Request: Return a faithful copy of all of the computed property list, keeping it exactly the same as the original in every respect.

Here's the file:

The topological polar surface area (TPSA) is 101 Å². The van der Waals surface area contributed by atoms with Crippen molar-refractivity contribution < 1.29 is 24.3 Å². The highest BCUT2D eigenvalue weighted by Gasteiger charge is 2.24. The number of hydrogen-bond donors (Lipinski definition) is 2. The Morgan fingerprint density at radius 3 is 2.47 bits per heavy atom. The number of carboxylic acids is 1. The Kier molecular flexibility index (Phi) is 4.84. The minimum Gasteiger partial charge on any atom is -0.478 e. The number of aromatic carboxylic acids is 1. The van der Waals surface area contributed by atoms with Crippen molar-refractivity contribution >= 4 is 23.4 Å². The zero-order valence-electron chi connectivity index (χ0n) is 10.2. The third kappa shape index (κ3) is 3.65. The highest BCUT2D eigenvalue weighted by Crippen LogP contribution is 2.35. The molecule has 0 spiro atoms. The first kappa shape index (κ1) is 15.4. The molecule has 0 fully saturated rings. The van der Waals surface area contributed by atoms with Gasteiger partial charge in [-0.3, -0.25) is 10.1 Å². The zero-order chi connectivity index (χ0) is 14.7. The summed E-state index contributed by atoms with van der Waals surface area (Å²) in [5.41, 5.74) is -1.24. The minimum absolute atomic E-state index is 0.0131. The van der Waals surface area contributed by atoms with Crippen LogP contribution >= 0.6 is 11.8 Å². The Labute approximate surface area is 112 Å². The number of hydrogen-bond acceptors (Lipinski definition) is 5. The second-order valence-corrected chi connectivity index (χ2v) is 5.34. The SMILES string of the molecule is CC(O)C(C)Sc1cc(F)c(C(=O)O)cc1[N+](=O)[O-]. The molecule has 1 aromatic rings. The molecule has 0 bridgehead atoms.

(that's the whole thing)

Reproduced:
The topological polar surface area (TPSA) is 101 Å². The van der Waals surface area contributed by atoms with Crippen molar-refractivity contribution < 1.29 is 24.3 Å². The highest BCUT2D eigenvalue weighted by Gasteiger charge is 2.24. The number of hydrogen-bond donors (Lipinski definition) is 2. The Morgan fingerprint density at radius 3 is 2.47 bits per heavy atom. The number of carboxylic acids is 1. The Kier molecular flexibility index (Phi) is 4.84. The minimum Gasteiger partial charge on any atom is -0.478 e. The number of aromatic carboxylic acids is 1. The van der Waals surface area contributed by atoms with Crippen molar-refractivity contribution >= 4 is 23.4 Å². The zero-order valence-electron chi connectivity index (χ0n) is 10.2. The third kappa shape index (κ3) is 3.65. The highest BCUT2D eigenvalue weighted by Crippen LogP contribution is 2.35. The molecule has 0 spiro atoms. The first kappa shape index (κ1) is 15.4. The molecule has 0 fully saturated rings. The van der Waals surface area contributed by atoms with Gasteiger partial charge in [-0.3, -0.25) is 10.1 Å². The zero-order chi connectivity index (χ0) is 14.7. The summed E-state index contributed by atoms with van der Waals surface area (Å²) in [5.41, 5.74) is -1.24. The minimum absolute atomic E-state index is 0.0131. The van der Waals surface area contributed by atoms with Crippen LogP contribution >= 0.6 is 11.8 Å². The Labute approximate surface area is 112 Å². The number of hydrogen-bond acceptors (Lipinski definition) is 5. The second-order valence-corrected chi connectivity index (χ2v) is 5.34. The SMILES string of the molecule is CC(O)C(C)Sc1cc(F)c(C(=O)O)cc1[N+](=O)[O-]. The molecule has 1 aromatic rings. The molecule has 0 bridgehead atoms.